The Problem with Mental Health Research: The research to practice chasm
In a recently published essay, the NY Times science and mental health writer Benedict Carey discusses the vexing gap between psychiatric research and real life care for people with psychiatric problems. He notes that in spite of large sums of money being invested in drug development and basic science brain research and the seeming progress made in understanding neurobiology, our outcomes in the treatment of mental illness have gotten worse over time. Carey attributes this to two core problems. First, he rightly suggests that the fact that most research directly targeted at treatment is funded by the pharmaceutical industry has a well-known distorting impact on what is and how it is studied. This is certainly true but does not really go far enough. Second, he claims that basic science research is largely controlled by a tight group of “in” scientists-mostly through NIMH and its offshoots-essentially there is not a well enough controlled and reviewed process and this leads to unfocused and often unproductive work. Carey is partly correct in both these claims and I’d like to discuss them a bit and add a few other suggestions that I believe have contributed to the problem he described so well.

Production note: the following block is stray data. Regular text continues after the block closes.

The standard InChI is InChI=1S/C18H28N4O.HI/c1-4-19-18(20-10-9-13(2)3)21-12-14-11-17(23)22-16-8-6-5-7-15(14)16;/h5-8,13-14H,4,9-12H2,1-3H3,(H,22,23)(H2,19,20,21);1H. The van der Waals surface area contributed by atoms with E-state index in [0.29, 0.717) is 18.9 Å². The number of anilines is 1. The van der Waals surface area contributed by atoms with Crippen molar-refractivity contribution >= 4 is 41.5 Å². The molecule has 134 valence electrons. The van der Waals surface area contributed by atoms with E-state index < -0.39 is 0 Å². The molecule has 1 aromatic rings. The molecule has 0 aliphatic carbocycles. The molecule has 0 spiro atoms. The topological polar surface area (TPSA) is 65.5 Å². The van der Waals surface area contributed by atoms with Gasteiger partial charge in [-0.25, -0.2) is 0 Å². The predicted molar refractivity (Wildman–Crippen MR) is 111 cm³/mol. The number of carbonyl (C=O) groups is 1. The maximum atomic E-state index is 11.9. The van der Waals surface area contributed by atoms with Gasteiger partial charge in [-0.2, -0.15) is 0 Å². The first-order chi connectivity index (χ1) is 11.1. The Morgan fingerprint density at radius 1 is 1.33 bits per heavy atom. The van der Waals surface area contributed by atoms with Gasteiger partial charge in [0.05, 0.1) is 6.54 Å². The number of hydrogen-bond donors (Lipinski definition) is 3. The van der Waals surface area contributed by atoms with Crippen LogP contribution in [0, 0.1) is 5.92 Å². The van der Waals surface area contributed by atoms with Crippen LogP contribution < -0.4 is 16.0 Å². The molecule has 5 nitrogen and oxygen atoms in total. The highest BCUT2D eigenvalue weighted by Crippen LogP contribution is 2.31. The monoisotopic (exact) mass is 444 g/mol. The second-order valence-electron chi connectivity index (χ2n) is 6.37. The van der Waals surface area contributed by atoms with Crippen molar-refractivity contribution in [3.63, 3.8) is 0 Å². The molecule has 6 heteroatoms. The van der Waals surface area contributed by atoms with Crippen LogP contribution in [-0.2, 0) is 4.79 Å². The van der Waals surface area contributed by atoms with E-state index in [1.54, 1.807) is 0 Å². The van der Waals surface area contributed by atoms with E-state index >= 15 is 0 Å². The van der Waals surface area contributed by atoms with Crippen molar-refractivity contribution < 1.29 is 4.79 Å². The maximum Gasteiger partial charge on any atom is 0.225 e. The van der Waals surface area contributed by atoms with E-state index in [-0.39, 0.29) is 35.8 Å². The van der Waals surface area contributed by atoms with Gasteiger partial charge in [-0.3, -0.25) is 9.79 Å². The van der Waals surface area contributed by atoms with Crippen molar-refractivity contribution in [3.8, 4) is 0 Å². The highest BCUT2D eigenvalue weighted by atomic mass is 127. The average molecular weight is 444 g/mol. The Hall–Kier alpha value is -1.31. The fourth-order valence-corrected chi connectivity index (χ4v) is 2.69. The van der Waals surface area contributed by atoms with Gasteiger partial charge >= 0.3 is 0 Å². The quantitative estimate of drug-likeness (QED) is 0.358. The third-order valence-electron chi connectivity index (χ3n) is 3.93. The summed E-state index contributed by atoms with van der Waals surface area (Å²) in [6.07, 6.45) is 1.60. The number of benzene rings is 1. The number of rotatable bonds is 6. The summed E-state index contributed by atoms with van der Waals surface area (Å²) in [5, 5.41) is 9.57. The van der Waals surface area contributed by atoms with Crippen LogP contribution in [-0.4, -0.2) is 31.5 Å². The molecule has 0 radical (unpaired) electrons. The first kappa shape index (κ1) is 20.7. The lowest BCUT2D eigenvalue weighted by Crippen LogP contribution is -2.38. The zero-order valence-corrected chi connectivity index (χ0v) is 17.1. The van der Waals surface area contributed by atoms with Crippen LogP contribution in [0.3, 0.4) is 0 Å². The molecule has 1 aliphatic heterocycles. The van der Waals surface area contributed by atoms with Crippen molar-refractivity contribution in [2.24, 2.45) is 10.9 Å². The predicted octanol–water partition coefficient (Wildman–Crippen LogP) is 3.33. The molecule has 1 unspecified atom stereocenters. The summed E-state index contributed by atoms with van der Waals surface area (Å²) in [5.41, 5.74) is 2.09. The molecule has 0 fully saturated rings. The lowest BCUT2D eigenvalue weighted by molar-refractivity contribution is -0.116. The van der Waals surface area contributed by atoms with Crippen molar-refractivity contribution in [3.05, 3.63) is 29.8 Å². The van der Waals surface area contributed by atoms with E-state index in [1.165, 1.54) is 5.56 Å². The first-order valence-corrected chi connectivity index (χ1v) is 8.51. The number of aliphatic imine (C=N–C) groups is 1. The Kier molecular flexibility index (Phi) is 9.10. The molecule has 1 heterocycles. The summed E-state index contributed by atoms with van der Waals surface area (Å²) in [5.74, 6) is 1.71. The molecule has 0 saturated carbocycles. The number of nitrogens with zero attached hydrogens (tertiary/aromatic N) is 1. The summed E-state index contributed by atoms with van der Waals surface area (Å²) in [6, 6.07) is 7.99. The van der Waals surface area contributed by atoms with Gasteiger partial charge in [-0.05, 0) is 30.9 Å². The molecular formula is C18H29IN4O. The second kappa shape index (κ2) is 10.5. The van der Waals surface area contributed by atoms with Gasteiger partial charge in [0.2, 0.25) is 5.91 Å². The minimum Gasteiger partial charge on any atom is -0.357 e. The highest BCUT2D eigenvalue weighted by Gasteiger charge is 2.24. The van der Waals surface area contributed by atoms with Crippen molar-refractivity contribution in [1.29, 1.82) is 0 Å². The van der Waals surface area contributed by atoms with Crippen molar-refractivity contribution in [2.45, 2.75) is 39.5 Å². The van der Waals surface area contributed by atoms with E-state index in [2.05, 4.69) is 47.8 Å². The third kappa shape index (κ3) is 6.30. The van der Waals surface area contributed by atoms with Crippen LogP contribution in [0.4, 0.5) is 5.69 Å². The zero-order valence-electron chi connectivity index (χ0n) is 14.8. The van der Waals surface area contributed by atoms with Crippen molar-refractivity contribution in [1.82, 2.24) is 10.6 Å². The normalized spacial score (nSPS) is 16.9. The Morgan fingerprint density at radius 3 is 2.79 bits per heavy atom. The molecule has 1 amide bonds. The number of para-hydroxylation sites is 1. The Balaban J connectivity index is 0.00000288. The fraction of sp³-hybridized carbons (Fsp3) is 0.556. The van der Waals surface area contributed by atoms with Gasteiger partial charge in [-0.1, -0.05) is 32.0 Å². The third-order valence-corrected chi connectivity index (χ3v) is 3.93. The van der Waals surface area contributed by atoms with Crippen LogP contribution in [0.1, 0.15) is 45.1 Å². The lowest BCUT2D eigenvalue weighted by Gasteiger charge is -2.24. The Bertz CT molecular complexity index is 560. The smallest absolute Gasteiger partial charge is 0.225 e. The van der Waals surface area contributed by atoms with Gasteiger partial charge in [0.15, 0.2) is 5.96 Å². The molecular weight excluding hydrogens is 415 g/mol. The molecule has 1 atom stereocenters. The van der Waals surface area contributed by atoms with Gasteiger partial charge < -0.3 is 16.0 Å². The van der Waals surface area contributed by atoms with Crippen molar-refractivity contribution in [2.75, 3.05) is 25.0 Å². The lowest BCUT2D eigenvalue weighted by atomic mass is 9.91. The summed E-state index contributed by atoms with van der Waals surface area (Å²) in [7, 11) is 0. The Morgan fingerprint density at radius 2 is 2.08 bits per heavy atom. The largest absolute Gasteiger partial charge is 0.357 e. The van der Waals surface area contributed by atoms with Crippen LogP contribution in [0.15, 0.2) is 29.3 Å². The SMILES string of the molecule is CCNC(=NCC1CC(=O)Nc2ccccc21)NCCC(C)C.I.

The fact that the pharma industry is funding most treatment focused research has been good in the sense that they have great wealth and have profit incentive to find drugs to treat mental health conditions. But is has been terribly unhelpful and counterproductive in multiple other ways that Carey does not really elaborate. Pharma controls both what is studied and what is reported. Often the cut off for claiming drug efficacy is established just at the point that a small effect might have been noted for the active drug and then the drug is declared effective even when benefits are quite small. Negative trials can be suppressed-the company funding the research trial often owns the trial data so that they can simply not publish data that suggest worse efficacy for a drug. As a general rule, drug studies are done on carefully chosen subjects who most often have only the problem being studied and don’t have other conditions (this is most often true of drug trials for medical illnesses as well) and psychiatric trials last for weeks to a few months while most patients take medication for longer periods. The result is that drug trials are often not really as reflective of real-world conditions where patients have multiple overlapping problems and take medication for longer periods. Real world results often are worse than the carefully curated trials and many side effects and problems emerge long after trials are over.